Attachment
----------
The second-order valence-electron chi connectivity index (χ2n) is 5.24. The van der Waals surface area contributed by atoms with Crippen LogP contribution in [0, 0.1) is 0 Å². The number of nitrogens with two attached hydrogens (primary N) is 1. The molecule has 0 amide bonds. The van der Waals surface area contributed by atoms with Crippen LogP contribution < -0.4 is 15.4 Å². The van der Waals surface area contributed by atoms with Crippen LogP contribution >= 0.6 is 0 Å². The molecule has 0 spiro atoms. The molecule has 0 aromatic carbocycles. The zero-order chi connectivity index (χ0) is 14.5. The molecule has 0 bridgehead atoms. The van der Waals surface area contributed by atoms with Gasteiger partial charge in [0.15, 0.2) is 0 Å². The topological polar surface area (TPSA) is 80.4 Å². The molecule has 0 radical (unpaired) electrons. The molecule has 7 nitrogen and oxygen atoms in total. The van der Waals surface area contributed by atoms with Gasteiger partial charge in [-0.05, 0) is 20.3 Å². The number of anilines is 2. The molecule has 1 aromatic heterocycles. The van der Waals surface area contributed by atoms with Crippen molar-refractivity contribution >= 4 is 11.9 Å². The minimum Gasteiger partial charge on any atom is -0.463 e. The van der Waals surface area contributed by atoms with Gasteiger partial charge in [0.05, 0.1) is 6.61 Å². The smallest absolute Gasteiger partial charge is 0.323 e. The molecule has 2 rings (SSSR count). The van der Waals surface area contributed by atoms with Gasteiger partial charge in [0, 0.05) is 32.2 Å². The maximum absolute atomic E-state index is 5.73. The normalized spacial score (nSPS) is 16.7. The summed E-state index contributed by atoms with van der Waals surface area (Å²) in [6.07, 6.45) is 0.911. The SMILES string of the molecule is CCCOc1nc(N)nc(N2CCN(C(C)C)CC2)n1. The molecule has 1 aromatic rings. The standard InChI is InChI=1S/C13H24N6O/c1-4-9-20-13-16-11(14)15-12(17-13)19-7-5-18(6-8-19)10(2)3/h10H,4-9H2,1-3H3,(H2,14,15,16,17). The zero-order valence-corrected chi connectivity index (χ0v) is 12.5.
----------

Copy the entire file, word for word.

The second-order valence-electron chi connectivity index (χ2n) is 5.24. The van der Waals surface area contributed by atoms with Crippen LogP contribution in [0, 0.1) is 0 Å². The number of nitrogens with two attached hydrogens (primary N) is 1. The molecule has 0 amide bonds. The van der Waals surface area contributed by atoms with Crippen LogP contribution < -0.4 is 15.4 Å². The van der Waals surface area contributed by atoms with Crippen LogP contribution >= 0.6 is 0 Å². The molecule has 0 spiro atoms. The molecule has 0 aromatic carbocycles. The zero-order chi connectivity index (χ0) is 14.5. The molecule has 0 bridgehead atoms. The van der Waals surface area contributed by atoms with Gasteiger partial charge in [0.15, 0.2) is 0 Å². The topological polar surface area (TPSA) is 80.4 Å². The molecule has 0 radical (unpaired) electrons. The molecule has 7 nitrogen and oxygen atoms in total. The van der Waals surface area contributed by atoms with Gasteiger partial charge in [-0.05, 0) is 20.3 Å². The number of anilines is 2. The molecule has 1 aromatic heterocycles. The van der Waals surface area contributed by atoms with Crippen molar-refractivity contribution >= 4 is 11.9 Å². The minimum Gasteiger partial charge on any atom is -0.463 e. The van der Waals surface area contributed by atoms with Gasteiger partial charge in [0.05, 0.1) is 6.61 Å². The smallest absolute Gasteiger partial charge is 0.323 e. The molecule has 2 rings (SSSR count). The van der Waals surface area contributed by atoms with Gasteiger partial charge in [0, 0.05) is 32.2 Å². The maximum absolute atomic E-state index is 5.73. The normalized spacial score (nSPS) is 16.7. The summed E-state index contributed by atoms with van der Waals surface area (Å²) in [6.07, 6.45) is 0.911. The SMILES string of the molecule is CCCOc1nc(N)nc(N2CCN(C(C)C)CC2)n1. The molecule has 1 aromatic rings. The standard InChI is InChI=1S/C13H24N6O/c1-4-9-20-13-16-11(14)15-12(17-13)19-7-5-18(6-8-19)10(2)3/h10H,4-9H2,1-3H3,(H2,14,15,16,17). The zero-order valence-corrected chi connectivity index (χ0v) is 12.5.